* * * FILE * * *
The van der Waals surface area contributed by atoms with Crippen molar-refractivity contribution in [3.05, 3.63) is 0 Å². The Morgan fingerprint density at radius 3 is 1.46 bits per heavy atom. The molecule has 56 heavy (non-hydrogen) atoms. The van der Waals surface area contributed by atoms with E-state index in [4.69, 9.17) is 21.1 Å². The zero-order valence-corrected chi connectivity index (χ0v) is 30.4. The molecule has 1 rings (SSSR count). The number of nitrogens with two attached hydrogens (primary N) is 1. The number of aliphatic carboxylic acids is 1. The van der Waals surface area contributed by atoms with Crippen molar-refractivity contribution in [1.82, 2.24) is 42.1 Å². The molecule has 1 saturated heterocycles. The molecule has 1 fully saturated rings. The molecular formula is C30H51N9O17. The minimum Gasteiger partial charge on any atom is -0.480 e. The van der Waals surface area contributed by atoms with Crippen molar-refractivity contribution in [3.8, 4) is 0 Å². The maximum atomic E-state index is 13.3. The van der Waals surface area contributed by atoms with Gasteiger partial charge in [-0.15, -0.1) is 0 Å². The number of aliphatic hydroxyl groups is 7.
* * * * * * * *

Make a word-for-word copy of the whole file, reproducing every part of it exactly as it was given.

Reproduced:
The van der Waals surface area contributed by atoms with Crippen molar-refractivity contribution in [3.05, 3.63) is 0 Å². The Morgan fingerprint density at radius 3 is 1.46 bits per heavy atom. The molecule has 56 heavy (non-hydrogen) atoms. The van der Waals surface area contributed by atoms with E-state index in [4.69, 9.17) is 21.1 Å². The zero-order valence-corrected chi connectivity index (χ0v) is 30.4. The molecule has 1 rings (SSSR count). The number of nitrogens with two attached hydrogens (primary N) is 1. The number of aliphatic carboxylic acids is 1. The van der Waals surface area contributed by atoms with Crippen molar-refractivity contribution in [1.82, 2.24) is 42.1 Å². The molecule has 1 saturated heterocycles. The molecule has 1 fully saturated rings. The molecular formula is C30H51N9O17. The minimum Gasteiger partial charge on any atom is -0.480 e. The van der Waals surface area contributed by atoms with Crippen molar-refractivity contribution in [3.8, 4) is 0 Å². The maximum atomic E-state index is 13.3. The van der Waals surface area contributed by atoms with Gasteiger partial charge in [-0.15, -0.1) is 0 Å². The number of aliphatic hydroxyl groups is 7.